Impact Area Review Team

River River Drops of rain on a leaf

Impact Area Review Team
Christ the King Church
Mashpee, MA
May 27, 2003
6:00 p.m. Ė 9:00 p.m.

Meeting Minutes





Hap Gonser




Ben Gregson



Mike Minior (sitting in for Marty Aker )



Todd Borci



Bill Walsh-Rogalski



Len Pinaud



Ellie Grillo



Dick Judge



Richard Hugus



Bob Mullennix



Judy Conron



Michael Butler



Jim Stahl



Amine Dahmani








Jim Murphy








Tina Dolen



LTC Brian Rogers




Bill Sullivan



Ed Wise




Meghan Cassidy




Jane Dolan



Bob Lim




Dave Williams



Kevin Hood




David Dow

Sierra Club



Mark Harding

Mashpee Wampanoag


Jim Quin

Ellis Environmental Group


Rick Carr



David Heislein




Kim Harriz


Kris Curley



Lori Boghdan



Jennifer Washburn



Jane Moran



Action Items:

  1. Mr. Hugus requests that an initial draft of an Impact Area Groundwater Study Program (IAGWSP) fact sheet (in the style of the Installation Restoration Program [IRP] annual report), including a comprehensive base-wide map, be available for Impact Area Review Team (IART) review by the June IART meeting.
  2. Mr. Judge requests that the IAGWSP provide specific and detailed information regarding efforts to recover cleanup monies from contractors who operated at the Southeast Ranges.
  3. Mr. Judge recommends an investigation to identify compounds that are not mentioned in actual contract documents, but that were detected at the ranges.
  4. Mr. Gregson will check on the date when updated groundwater modeling and associated maps will be available, and will report back to the IART.
  5. Mr. Judge asks that the IAGWSP consider undertaking a Snake Pond fish study similar to the fish study recently conducted by the U.S. Geological Survey (USGS) at Ashumet Pond.
  6. Mr. Mullennix recommends that soil sampling for perchlorate be conducted at the Bourne fireworks display/launch area. Dr. Dahmani recommends that soil sampling be conducted in areas where perchlorate from Bourne fireworks might be found as a result of air transmission/deposition.
  7. Dr. Dahmani requests that the IAGWSP provide the IART with cross-sections and/or three-dimensional graphics of the Southeast Ranges plumes.
  8. The Massachusetts Department of Public Health (MDPH) agreed to report back to the team on the date when results of the Bourne Water District newborn screening data study are expected to be available.
  9. Mr. Hugus requested further information on the nature (i.e., whether the deadline is enforceable) of the IAGWSPís agreement to submit a plan for the J-3 Range plume.

Future Agenda Items:

  • Northwest Corner Investigation
  • Program Overview Ė Central Impact Area
  • Gun and Mortar Firing Positions Update

Handouts Distributed at Meeting:

  1. Responses to Action Items from the April 22, 2003 Impact Area Review Team Meeting
  2. Massachusetts Department of Public Health (MDPH) fact sheet: Recreational use of Water Bodies on or near the Massachusetts Military Reservation Ė May 2003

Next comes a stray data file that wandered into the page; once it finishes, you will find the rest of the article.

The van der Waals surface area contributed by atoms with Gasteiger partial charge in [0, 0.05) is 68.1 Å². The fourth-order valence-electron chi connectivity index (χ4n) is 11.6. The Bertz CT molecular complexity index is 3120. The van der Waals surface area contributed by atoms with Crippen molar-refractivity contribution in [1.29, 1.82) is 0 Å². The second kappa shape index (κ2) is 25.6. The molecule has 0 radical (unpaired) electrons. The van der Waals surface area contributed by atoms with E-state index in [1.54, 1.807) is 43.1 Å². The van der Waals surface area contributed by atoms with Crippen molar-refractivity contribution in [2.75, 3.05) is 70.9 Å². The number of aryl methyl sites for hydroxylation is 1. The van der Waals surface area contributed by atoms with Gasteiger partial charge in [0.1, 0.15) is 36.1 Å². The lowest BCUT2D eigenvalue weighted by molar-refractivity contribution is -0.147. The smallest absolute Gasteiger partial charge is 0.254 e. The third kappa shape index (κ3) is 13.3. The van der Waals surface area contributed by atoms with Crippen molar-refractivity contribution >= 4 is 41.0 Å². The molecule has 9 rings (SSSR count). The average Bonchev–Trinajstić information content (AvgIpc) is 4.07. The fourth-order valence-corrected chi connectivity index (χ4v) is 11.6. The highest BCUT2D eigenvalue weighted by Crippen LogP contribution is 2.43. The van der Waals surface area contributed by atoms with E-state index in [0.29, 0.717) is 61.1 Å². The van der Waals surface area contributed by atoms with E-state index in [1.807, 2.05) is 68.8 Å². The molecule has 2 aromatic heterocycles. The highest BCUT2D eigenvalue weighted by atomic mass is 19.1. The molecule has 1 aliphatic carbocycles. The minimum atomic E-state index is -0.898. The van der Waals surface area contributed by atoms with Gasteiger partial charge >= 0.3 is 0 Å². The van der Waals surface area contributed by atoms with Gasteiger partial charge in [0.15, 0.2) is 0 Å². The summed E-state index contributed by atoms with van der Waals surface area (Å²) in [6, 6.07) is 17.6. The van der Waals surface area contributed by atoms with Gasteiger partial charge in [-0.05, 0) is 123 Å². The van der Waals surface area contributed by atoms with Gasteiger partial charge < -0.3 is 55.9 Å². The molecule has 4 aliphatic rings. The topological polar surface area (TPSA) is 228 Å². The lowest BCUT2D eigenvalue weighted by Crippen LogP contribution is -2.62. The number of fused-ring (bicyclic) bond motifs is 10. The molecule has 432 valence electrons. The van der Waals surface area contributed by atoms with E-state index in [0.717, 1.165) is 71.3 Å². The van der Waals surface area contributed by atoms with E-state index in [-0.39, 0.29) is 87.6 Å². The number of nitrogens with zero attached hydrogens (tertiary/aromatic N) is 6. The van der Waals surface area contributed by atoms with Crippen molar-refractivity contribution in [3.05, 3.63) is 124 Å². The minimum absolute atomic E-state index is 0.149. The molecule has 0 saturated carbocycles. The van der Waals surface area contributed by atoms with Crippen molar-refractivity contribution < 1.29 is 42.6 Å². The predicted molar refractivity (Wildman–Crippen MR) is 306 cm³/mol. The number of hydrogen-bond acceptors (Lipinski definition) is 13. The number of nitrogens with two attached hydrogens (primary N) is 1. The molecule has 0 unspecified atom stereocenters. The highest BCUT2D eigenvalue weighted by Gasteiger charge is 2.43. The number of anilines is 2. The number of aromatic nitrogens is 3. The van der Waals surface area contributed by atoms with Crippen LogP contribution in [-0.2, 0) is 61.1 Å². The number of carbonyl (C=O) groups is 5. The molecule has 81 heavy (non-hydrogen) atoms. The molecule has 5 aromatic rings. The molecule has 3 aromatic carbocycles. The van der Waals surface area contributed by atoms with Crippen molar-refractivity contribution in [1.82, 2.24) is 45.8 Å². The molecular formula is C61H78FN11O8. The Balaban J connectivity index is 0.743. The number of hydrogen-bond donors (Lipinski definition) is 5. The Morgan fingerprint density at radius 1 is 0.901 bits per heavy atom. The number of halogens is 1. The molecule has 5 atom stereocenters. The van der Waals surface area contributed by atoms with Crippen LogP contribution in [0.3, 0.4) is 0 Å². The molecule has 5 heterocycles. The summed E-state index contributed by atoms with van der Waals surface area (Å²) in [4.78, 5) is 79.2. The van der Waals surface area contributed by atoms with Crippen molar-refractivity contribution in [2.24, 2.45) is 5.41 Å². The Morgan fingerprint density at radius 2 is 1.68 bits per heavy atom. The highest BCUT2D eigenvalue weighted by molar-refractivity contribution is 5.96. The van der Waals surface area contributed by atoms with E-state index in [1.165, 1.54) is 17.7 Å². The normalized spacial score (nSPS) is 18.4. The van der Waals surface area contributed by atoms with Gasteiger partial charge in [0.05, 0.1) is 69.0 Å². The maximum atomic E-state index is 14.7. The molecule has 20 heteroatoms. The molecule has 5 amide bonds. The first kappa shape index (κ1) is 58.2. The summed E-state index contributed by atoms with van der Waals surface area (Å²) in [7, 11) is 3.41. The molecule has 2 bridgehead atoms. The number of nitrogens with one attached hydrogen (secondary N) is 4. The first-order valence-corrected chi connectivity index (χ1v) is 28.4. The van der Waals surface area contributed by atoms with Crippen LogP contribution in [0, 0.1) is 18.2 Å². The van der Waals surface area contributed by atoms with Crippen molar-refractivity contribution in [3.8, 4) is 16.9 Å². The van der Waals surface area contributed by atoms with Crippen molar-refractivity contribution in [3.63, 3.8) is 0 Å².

3. Presentation handout: Investigation Update
  4. IAGWSP data tables
  5. Press Releases, Neighborhood Notices and Media Coverage 4/23/03 Ė 5/22/03
  6. Impact Area Groundwater Study Program Update Ė May 2003

Agenda Item #1. Welcome, Review Draft Agenda, Approval of April 22, 2003 IART Meeting Minutes

Mr. Murphy convened the meeting at 6:08 p.m. and the IART members introduced themselves. He then reviewed the agenda and noted that an update on the Northwest Corner investigation area would be included in the "Program Overview and Investigations Update" section of the agenda.

Mr. Schlesinger directed the teamís attention to the IRP publication entitled "Cleaning Up the MMR Ė Annual Report 2002," and expressed great dissatisfaction that the map contained in the report only shows plumes being addressed by the IRP, and does not include plumes being addressed by the IAGWSP. He said that he thinks the map could be improved so that the public would get "the whole story." Ms. Grillo noted that the regulators raised this issue when reviewing the draft document. She also said that the introductory remarks of Robert Gill, the IRP project manager, include a statement that the report pertains just to that pollution for which the IRP is responsible. She further noted that she thinks that the regulators had asked that the map include a similar notation.

Mr. Judge questioned whether it would be possible for the IAGWSP to publish a similar document of its own. He also said that he agrees that the IRP map is misleading to the general public. Mr. Murphy said that he thinks the IAGWSP produced a fact sheet a while ago, and it may be time for it to be updated. Ms. Dolen stated that up until the end of last year the IAGWSP had been working on a comprehensive document, similar to the IRP annual report, which was to be distributed with the local newspapers. She said that she would like to resume that effort, and work with the U.S. Environmental Protection Agency (EPA) and the Massachusetts Department of Environmental Protection (DEP) to put together a very informative fact sheet. She also clarified that the IART had reviewed a draft of that document after the holidays.